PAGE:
What does it mean to be human?

For me the definition of what it means to be human is to be created in the image of God according to Gen 1: 26-27. God saw what He had made and said that it was good.
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Comments

  • Biologically I should think it is sort of a recursive definition. To be human is to be born of human parents, which is they are in this self-perpetuating inter-breeding species of great apes with thus-and-such characteristics on the whole. None of those characteristics define a single human, but the species. To be a human is to be a member of this species.
  • We can and are human in the physical, animal sense. Our humanity might stop there. We might also be human in the sense of mental capacity, i.e. some of us are the only animals who can communicate, do math and destroy the planet. Our humanity might stop there. But some of us might also be human in the sense of showing self-sacrificial love to others: shown by compassion, kindness, etc
  • I accept and understand our evolutionary origins, our physicality. I don't think that our physical structure has anything much to do with the "created in the image of God". Sentience, self awareness, awareness of the consequences of actions: these are the important ones that make us quality different from other animals. We are physically no more evolved, no more advanced, no more adapted than other animals, than other beings. We are unique in non-physical attributes.

    With this comes tremendous responsibility, which we, much of the time, direct in terms of our self interests, against other humans, against other beings, against the environment.
  • RublevRublev Shipmate
    I agree that humans are unique from animals in non-physical attributes: language, culture, writing, art and religion. But I see those as a consequence of humans being spiritual beings in the likeness of God. Our value lies in being human and loved rather than in anything that we do.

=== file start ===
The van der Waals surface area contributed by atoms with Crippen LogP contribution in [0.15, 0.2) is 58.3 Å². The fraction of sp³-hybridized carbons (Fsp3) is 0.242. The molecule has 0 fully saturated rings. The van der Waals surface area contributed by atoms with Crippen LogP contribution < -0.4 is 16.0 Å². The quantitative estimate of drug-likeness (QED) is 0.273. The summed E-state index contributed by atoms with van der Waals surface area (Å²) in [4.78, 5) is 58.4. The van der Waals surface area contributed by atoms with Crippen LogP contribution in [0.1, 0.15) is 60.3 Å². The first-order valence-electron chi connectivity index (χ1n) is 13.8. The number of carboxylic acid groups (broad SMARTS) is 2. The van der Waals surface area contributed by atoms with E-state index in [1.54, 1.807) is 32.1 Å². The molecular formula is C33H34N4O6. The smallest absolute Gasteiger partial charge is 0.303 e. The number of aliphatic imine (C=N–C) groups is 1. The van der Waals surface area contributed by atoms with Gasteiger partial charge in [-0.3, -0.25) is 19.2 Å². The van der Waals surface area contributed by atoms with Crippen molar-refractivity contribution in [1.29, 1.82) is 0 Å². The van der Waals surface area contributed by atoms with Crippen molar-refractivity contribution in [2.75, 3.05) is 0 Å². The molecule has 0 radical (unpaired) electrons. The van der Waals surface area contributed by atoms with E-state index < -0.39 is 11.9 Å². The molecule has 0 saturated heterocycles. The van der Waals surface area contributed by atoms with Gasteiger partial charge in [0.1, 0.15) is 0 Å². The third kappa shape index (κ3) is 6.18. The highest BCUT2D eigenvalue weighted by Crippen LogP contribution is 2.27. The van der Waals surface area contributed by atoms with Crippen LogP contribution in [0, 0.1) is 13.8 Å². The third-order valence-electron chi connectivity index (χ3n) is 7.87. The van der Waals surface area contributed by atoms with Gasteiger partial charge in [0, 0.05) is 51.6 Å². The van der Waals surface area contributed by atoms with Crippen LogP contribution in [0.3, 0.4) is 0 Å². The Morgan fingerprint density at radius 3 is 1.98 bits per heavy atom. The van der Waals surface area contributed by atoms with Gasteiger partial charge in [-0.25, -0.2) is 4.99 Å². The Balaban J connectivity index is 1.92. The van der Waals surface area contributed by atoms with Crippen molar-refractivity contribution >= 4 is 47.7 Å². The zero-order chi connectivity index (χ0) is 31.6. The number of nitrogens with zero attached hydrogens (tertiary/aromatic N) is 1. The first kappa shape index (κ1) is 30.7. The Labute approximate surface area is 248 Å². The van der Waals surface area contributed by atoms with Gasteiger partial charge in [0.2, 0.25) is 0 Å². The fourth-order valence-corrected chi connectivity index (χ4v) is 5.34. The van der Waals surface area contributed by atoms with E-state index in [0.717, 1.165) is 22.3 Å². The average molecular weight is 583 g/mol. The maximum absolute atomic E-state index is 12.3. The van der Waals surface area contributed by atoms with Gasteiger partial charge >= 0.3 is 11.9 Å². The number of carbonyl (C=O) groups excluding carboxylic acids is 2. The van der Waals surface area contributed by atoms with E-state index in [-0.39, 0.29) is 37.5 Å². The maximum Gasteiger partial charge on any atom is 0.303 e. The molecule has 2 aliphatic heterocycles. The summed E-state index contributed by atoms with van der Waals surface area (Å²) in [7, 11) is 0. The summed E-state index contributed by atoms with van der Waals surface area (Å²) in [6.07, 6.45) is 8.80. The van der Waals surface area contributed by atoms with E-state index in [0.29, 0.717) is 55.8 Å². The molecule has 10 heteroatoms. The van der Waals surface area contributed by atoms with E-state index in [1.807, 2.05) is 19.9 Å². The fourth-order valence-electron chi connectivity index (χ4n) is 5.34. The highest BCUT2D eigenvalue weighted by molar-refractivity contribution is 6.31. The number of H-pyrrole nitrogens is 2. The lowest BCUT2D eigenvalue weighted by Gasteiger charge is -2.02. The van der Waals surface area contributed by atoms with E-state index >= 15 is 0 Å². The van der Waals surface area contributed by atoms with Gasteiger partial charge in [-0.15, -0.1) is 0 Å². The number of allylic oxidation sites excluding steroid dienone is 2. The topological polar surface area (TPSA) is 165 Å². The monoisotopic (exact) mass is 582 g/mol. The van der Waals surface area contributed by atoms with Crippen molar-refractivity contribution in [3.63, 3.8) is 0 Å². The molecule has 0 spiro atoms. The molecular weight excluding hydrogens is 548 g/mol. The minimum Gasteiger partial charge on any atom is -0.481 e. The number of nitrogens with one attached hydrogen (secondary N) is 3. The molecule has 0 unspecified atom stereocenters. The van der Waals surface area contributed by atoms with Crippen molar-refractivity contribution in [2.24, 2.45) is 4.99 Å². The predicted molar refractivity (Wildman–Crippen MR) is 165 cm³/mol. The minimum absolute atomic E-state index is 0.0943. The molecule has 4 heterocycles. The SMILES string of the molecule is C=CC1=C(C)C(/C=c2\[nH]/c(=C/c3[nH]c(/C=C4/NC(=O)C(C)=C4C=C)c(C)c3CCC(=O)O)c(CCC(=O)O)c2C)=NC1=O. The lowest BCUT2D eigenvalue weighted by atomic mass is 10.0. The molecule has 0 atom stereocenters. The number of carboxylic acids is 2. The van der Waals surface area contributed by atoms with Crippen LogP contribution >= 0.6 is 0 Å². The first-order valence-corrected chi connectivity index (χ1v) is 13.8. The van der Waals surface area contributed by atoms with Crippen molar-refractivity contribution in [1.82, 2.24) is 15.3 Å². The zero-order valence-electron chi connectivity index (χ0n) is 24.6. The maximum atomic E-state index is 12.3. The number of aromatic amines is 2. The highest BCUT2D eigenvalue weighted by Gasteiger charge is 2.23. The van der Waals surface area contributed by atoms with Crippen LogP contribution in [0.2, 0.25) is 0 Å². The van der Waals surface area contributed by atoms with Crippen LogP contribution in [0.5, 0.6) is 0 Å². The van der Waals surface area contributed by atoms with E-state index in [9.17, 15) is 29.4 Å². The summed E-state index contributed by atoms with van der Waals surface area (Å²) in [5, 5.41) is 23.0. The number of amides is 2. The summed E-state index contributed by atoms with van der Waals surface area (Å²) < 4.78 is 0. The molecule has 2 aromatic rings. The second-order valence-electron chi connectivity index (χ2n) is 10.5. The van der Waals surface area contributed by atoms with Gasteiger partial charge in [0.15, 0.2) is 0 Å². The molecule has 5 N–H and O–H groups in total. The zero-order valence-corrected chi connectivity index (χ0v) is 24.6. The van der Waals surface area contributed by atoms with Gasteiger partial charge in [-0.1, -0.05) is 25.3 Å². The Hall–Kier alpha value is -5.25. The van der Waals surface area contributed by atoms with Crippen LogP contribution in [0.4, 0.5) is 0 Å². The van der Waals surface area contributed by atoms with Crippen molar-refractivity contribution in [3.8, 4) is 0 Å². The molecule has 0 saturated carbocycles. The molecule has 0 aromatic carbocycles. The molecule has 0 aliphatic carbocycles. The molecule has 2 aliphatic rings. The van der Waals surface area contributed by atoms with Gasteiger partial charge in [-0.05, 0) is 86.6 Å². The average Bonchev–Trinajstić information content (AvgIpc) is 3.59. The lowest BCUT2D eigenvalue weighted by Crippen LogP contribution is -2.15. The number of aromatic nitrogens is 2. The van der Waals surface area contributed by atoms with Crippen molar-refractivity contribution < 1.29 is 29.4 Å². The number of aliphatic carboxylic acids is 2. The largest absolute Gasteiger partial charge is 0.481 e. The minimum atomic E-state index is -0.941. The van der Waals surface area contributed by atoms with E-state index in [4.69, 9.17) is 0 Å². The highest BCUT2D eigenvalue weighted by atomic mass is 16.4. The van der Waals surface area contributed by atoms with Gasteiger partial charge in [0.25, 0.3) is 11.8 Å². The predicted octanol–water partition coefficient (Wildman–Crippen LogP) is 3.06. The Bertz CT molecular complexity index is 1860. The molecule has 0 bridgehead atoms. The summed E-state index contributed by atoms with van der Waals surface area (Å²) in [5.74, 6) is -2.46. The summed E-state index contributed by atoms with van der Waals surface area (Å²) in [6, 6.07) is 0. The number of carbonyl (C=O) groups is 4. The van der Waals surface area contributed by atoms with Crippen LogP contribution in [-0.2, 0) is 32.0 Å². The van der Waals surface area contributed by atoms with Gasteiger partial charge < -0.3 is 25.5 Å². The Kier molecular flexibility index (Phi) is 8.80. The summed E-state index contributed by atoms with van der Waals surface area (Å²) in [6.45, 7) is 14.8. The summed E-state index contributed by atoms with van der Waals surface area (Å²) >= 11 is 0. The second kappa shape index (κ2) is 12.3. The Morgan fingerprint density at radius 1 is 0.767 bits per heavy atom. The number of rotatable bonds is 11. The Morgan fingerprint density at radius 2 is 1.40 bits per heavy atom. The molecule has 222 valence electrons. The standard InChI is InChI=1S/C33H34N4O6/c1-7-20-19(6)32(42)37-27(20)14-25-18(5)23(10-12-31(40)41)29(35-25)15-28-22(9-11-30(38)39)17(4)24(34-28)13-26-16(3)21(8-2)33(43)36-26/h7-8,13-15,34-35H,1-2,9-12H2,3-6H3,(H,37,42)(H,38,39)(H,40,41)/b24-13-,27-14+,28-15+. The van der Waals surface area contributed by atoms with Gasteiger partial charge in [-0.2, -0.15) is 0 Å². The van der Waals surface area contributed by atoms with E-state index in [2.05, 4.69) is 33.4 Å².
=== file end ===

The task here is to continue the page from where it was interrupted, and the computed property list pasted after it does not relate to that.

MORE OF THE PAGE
By contrast, capitalism values human worth in economic terms as what humans can contribute and this tends to denigrate the human value of the young, the old and the differently abled. The OT Law was anti-capitalist in that it emphasised the significance of all the members of the community and emphasised the social responsibilities of the wealthy.
  • Rublev wrote: »
    I agree that humans are unique from animals in non-physical attributes: language, culture, writing, art and religion. But I see those as a consequence of humans being spiritual beings in the likeness of God. Our value lies in being human and loved rather than in anything that we do.

    The problem with this statement is that every other year we discover that some group or species of animals actually do share one of those characteristics. Language and culture area already gone. There are suggestions of some animals making art. Leaving writing and religion. I'm not putting any money on those either.
  • RublevRublev Shipmate
    Only humans have the advanced skills to create civilisations. Animals can adapt themselves to fit their environment. But humans can adapt the environment to fit themselves. And so we have taken over most of the earth.
  • Again as I hope you will agree this is speaking of humans as a species. If any one particular person can't do that, it doesn't make them not human.

    I think there are two concurrent "threads" going here.

    1. What makes humans different from other animals?
    2. How can we tell for any given individual if they're Human?

    The latter has practical import as to decisions regarding euthanasia.
  • RublevRublev Shipmate
    The theological definition of human is based upon their very being. As Julian of Norwich expressed it: God made us, God sustains us and God loves us.

    Arguments for euthanasia and eugenics have a very different basis. They presume that human life should meet a certain standard and definition to be worthwhile.
  • Rublev wrote: »
    The theological definition of human is based upon their very being. As Julian of Norwich expressed it: God made us, God sustains us and God loves us.

    Arguments for euthanasia and eugenics have a very different basis. They presume that human life should meet a certain standard and definition to be worthwhile.

    I know. I was responding to that, saying being born into the human species is enough to be worthwhile.
  • Rublev wrote: »
    Only humans have the advanced skills to create civilisations. Animals can adapt themselves to fit their environment. But humans can adapt the environment to fit themselves. And so we have taken over most of the earth.